Facelifts can work. Just ask Joan Rivers. A nip and a tuck here, a lift and a snip there can do wonders to rejuvenate a saggy visage.
It's certainly worked for Jeep's cute-ute Compass. Gone are those weird "deer-in-the-headlights" eyes and droopy face.
In their place, Jeep designers gave it the classy, elegant front end of the latest Jeep Grand Cherokee, instantly giving the Compass a classier, more refined look.
Sadly, there wasn't any more cash in the kitty for a full-body makeover. But the few bucks they had left they put to good use, upgrading the cabin with more soft-touch materials to replace the cheapo, brittle plastics, and adding more standard equipment.
Now, instead of being a complete also-ran in the compact SUV market, this 2012 Compass competes well with the class big-guns, like the Honda CR-V, Toyota RAV4, Kia Sorento and Subaru Forester.
But while the new Compass has all grown up, so has its price tag. Gone are the days of $16,000 base models. Now, a base front-drive Compass Sport with a 2.0-liter four-cylinder and five-speed manual, stickers at $19,295.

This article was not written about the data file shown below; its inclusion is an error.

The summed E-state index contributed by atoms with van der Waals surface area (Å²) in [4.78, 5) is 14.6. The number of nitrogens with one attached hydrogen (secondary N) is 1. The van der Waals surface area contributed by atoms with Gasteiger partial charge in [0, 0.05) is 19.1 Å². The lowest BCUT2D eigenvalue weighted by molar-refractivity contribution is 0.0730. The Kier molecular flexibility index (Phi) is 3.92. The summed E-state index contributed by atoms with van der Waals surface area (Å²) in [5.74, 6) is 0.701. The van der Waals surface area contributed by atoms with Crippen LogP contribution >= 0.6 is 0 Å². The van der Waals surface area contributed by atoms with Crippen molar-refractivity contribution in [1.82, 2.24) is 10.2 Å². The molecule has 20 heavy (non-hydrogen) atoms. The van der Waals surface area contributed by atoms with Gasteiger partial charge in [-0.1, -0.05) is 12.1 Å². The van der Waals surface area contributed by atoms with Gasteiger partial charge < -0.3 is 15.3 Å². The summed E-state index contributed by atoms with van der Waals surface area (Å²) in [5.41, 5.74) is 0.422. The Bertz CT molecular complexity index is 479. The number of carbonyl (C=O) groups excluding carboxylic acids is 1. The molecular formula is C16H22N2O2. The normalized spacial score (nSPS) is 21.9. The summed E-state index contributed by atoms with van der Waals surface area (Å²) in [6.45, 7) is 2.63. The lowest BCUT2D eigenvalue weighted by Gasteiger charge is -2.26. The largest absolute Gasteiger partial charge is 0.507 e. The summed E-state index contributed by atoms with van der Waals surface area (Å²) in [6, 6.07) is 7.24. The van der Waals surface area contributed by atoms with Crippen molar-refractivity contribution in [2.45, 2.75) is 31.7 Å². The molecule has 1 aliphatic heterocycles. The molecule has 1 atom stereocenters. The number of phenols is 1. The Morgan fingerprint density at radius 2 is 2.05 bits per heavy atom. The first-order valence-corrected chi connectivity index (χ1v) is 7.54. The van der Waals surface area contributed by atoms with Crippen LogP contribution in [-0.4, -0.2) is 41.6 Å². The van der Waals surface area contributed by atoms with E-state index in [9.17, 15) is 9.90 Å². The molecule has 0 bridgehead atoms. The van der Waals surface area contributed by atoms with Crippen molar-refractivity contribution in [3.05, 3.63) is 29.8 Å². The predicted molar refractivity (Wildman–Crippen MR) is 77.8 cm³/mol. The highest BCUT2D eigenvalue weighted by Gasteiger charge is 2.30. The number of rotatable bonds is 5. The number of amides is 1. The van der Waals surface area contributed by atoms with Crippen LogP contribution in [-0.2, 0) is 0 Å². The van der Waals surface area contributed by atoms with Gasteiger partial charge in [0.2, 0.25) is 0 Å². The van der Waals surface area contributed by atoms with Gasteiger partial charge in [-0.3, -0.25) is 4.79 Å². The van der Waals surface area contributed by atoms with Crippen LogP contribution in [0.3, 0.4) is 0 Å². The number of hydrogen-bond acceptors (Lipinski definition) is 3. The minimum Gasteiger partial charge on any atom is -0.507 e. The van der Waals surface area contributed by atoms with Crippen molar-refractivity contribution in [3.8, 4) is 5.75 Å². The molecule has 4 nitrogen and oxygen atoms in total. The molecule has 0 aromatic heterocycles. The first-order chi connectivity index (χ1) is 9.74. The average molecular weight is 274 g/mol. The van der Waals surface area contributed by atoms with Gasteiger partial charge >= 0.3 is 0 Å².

Go crazy with the options on the upscale Limited, by adding 4x4, a sunroof, and premium sound and you can get up to $30,000 real easy.
For me, the Compass that makes the most sense is the mid-range Latitude 4x2 at $21,645. It comes with the 2.0-liter four-cylinder coupled with the standard CVT automatic, giving 27 mpg highway economy.
Around town, despite having only 158 horsepower, it feels zippy, nimble and fun to drive, with light precise steering and a smooth, won't-beat-you-up ride.
It's big on practicality too, with that high-lifting tailgate giving access to a roomy load area and 60/40-split rear seats that fold flat for extra space.
Maybe think of the 2102 Compass as the cute-ute that just got cuter – and a whole lot more appealing.
Tampa-based auto writer Howard Walker can be reached at firstname.lastname@example.org.